all that said, i do wish he'd stop using it in such a buzzwordy way, it doesn't really come across very well and stops a lot of serious scholars from engaging his ideas from what i've seen.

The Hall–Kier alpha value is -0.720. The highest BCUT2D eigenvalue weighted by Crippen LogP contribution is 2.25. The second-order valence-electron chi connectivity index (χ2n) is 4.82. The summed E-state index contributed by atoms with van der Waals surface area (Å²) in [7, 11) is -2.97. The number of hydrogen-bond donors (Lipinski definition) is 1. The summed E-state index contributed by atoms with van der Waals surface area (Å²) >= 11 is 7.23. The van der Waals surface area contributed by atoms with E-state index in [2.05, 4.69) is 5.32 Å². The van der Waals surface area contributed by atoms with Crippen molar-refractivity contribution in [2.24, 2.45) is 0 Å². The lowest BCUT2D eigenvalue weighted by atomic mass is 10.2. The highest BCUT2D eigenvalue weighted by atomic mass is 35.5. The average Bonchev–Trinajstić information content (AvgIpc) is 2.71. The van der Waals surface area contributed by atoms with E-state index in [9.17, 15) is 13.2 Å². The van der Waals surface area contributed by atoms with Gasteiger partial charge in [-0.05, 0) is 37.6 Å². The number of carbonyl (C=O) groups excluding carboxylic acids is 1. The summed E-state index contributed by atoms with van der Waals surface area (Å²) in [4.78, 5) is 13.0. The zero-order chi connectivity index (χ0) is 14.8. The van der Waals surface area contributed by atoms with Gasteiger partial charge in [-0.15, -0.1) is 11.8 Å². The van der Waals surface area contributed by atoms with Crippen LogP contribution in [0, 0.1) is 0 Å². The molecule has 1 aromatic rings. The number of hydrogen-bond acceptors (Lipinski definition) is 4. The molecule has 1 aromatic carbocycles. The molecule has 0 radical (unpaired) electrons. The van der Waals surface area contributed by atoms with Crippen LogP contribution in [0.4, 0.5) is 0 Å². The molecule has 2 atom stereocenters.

i find he's pretty maligned as a pseud on philosophy boards (though he has his defenders too) and his use of 'postmodernism' seems to be the main bugbear people have, especially because he takes a lot of his ideas about postmodernism from a particular book (i forget the name but he mentions it now and again) that isn't very well respected either, and has admitted himself he hasn't read derrida and the like directly because they're 'unreadable'. i do find that pretty pedantic at times though, so long as he makes it clear what he means by the word does it really matter? i don't mind people criticising him whatsoever but many of his critics very obviously haven't listened to him for more than like 10 or 20 minutes (and many of them think that's enough ammo to publish snarky articles about how dangerous he is apparently).